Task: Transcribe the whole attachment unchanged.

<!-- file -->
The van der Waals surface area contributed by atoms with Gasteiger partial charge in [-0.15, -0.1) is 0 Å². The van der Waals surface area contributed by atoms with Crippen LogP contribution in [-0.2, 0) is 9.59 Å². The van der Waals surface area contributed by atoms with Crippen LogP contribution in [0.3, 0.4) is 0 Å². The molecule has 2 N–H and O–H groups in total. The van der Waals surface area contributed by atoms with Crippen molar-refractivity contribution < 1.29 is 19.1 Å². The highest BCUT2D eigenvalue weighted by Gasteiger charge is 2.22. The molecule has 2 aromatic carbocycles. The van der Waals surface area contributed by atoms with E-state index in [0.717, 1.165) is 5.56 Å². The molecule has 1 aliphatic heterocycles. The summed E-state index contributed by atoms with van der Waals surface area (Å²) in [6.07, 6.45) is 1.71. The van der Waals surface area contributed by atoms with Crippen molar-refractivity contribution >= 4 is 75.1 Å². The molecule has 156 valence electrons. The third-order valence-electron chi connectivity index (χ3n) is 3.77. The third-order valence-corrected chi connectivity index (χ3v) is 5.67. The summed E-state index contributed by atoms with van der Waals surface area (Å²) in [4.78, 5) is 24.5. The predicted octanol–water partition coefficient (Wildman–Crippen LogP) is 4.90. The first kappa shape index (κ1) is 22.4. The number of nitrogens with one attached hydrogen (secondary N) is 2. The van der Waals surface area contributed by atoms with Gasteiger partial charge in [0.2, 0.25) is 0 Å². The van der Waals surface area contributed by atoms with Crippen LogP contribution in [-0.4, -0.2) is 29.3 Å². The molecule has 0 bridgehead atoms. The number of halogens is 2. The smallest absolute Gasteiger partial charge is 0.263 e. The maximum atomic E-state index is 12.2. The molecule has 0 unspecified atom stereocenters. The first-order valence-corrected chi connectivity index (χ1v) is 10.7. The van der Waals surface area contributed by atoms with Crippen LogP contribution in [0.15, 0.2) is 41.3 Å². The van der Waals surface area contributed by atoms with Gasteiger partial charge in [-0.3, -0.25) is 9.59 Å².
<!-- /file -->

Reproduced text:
The van der Waals surface area contributed by atoms with Gasteiger partial charge in [-0.15, -0.1) is 0 Å². The van der Waals surface area contributed by atoms with Crippen LogP contribution in [-0.2, 0) is 9.59 Å². The van der Waals surface area contributed by atoms with Crippen LogP contribution in [0.3, 0.4) is 0 Å². The molecule has 2 N–H and O–H groups in total. The van der Waals surface area contributed by atoms with Crippen molar-refractivity contribution < 1.29 is 19.1 Å². The highest BCUT2D eigenvalue weighted by Gasteiger charge is 2.22. The molecule has 2 aromatic carbocycles. The van der Waals surface area contributed by atoms with E-state index in [0.717, 1.165) is 5.56 Å². The molecule has 1 aliphatic heterocycles. The summed E-state index contributed by atoms with van der Waals surface area (Å²) in [6.07, 6.45) is 1.71. The van der Waals surface area contributed by atoms with Crippen molar-refractivity contribution >= 4 is 75.1 Å². The molecule has 156 valence electrons. The third-order valence-electron chi connectivity index (χ3n) is 3.77. The third-order valence-corrected chi connectivity index (χ3v) is 5.67. The summed E-state index contributed by atoms with van der Waals surface area (Å²) in [4.78, 5) is 24.5. The predicted octanol–water partition coefficient (Wildman–Crippen LogP) is 4.90. The first kappa shape index (κ1) is 22.4. The number of nitrogens with one attached hydrogen (secondary N) is 2. The van der Waals surface area contributed by atoms with Gasteiger partial charge in [0.2, 0.25) is 0 Å². The van der Waals surface area contributed by atoms with Crippen LogP contribution in [-0.4, -0.2) is 29.3 Å². The molecule has 0 bridgehead atoms. The number of halogens is 2. The smallest absolute Gasteiger partial charge is 0.263 e. The maximum atomic E-state index is 12.2. The molecule has 0 unspecified atom stereocenters. The first-order valence-corrected chi connectivity index (χ1v) is 10.7. The van der Waals surface area contributed by atoms with Crippen LogP contribution in [0.15, 0.2) is 41.3 Å². The van der Waals surface area contributed by atoms with Gasteiger partial charge in [-0.3, -0.25) is 9.59 Å².